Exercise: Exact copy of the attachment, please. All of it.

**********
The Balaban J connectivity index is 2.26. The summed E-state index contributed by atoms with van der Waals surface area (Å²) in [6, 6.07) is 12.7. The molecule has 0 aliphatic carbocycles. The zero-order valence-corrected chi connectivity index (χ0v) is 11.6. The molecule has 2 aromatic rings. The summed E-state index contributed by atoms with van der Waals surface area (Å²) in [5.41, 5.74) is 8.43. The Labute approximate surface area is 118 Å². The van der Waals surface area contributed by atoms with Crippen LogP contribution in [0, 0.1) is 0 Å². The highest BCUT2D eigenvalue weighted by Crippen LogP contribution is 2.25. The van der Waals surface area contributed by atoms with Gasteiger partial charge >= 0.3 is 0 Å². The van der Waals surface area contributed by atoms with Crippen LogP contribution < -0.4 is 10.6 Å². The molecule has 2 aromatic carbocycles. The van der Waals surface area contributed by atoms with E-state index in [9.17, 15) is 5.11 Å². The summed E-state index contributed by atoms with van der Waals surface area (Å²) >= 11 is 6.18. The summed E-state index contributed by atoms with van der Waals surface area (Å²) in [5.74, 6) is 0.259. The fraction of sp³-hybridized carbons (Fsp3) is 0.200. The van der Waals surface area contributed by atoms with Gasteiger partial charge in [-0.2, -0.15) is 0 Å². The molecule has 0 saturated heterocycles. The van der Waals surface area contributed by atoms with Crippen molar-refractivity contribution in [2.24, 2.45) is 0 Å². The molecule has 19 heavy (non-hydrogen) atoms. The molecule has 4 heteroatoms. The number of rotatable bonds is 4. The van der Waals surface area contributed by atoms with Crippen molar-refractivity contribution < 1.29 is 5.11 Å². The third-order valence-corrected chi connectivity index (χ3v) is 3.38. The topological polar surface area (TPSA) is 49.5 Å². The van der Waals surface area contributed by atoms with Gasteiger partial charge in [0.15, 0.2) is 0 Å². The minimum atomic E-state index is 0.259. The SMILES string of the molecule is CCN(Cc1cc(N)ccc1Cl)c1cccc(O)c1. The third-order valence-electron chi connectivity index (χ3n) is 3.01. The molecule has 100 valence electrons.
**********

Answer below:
The Balaban J connectivity index is 2.26. The summed E-state index contributed by atoms with van der Waals surface area (Å²) in [6, 6.07) is 12.7. The molecule has 0 aliphatic carbocycles. The zero-order valence-corrected chi connectivity index (χ0v) is 11.6. The molecule has 2 aromatic rings. The summed E-state index contributed by atoms with van der Waals surface area (Å²) in [5.41, 5.74) is 8.43. The Labute approximate surface area is 118 Å². The van der Waals surface area contributed by atoms with Crippen LogP contribution in [0, 0.1) is 0 Å². The highest BCUT2D eigenvalue weighted by Crippen LogP contribution is 2.25. The van der Waals surface area contributed by atoms with Gasteiger partial charge >= 0.3 is 0 Å². The van der Waals surface area contributed by atoms with Crippen LogP contribution < -0.4 is 10.6 Å². The molecule has 2 aromatic carbocycles. The van der Waals surface area contributed by atoms with E-state index in [9.17, 15) is 5.11 Å². The summed E-state index contributed by atoms with van der Waals surface area (Å²) >= 11 is 6.18. The summed E-state index contributed by atoms with van der Waals surface area (Å²) in [5.74, 6) is 0.259. The fraction of sp³-hybridized carbons (Fsp3) is 0.200. The van der Waals surface area contributed by atoms with Gasteiger partial charge in [-0.2, -0.15) is 0 Å². The molecule has 0 saturated heterocycles. The van der Waals surface area contributed by atoms with Crippen molar-refractivity contribution in [2.24, 2.45) is 0 Å². The molecule has 19 heavy (non-hydrogen) atoms. The molecule has 4 heteroatoms. The number of rotatable bonds is 4. The van der Waals surface area contributed by atoms with Crippen molar-refractivity contribution < 1.29 is 5.11 Å². The third-order valence-corrected chi connectivity index (χ3v) is 3.38. The topological polar surface area (TPSA) is 49.5 Å². The van der Waals surface area contributed by atoms with Gasteiger partial charge in [0.15, 0.2) is 0 Å². The minimum atomic E-state index is 0.259. The SMILES string of the molecule is CCN(Cc1cc(N)ccc1Cl)c1cccc(O)c1. The third-order valence-electron chi connectivity index (χ3n) is 3.01. The molecule has 100 valence electrons.